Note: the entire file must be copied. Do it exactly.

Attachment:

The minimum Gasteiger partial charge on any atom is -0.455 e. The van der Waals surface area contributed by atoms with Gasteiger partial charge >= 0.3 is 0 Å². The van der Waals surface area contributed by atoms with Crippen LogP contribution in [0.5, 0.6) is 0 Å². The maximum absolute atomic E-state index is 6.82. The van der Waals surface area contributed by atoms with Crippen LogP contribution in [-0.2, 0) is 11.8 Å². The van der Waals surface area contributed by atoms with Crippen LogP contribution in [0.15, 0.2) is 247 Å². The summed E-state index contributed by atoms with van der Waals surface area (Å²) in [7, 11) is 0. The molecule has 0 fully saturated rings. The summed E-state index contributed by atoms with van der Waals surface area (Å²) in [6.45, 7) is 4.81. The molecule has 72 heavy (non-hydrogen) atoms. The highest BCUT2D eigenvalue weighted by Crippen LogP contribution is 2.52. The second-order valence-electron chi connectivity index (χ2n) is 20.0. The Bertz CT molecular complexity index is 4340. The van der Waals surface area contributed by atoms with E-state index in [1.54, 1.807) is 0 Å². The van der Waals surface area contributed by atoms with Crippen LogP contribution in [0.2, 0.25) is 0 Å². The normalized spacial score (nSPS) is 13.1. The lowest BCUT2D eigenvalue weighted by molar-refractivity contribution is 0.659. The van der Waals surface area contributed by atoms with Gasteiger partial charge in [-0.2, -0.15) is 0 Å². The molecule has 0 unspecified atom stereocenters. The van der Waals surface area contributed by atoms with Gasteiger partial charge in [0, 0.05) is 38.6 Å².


The minimum Gasteiger partial charge on any atom is -0.455 e. The van der Waals surface area contributed by atoms with Gasteiger partial charge >= 0.3 is 0 Å². The van der Waals surface area contributed by atoms with Crippen LogP contribution in [0.5, 0.6) is 0 Å². The maximum absolute atomic E-state index is 6.82. The van der Waals surface area contributed by atoms with Crippen LogP contribution in [-0.2, 0) is 11.8 Å². The van der Waals surface area contributed by atoms with Crippen LogP contribution in [0.15, 0.2) is 247 Å². The summed E-state index contributed by atoms with van der Waals surface area (Å²) in [7, 11) is 0. The molecule has 0 fully saturated rings. The summed E-state index contributed by atoms with van der Waals surface area (Å²) in [6.45, 7) is 4.81. The molecule has 72 heavy (non-hydrogen) atoms. The highest BCUT2D eigenvalue weighted by Crippen LogP contribution is 2.52. The second-order valence-electron chi connectivity index (χ2n) is 20.0. The Bertz CT molecular complexity index is 4340. The van der Waals surface area contributed by atoms with E-state index in [1.54, 1.807) is 0 Å². The van der Waals surface area contributed by atoms with Crippen LogP contribution in [0.2, 0.25) is 0 Å². The normalized spacial score (nSPS) is 13.1. The lowest BCUT2D eigenvalue weighted by molar-refractivity contribution is 0.659. The van der Waals surface area contributed by atoms with Gasteiger partial charge in [-0.2, -0.15) is 0 Å². The molecule has 0 unspecified atom stereocenters. The van der Waals surface area contributed by atoms with Gasteiger partial charge in [0, 0.05) is 38.6 Å².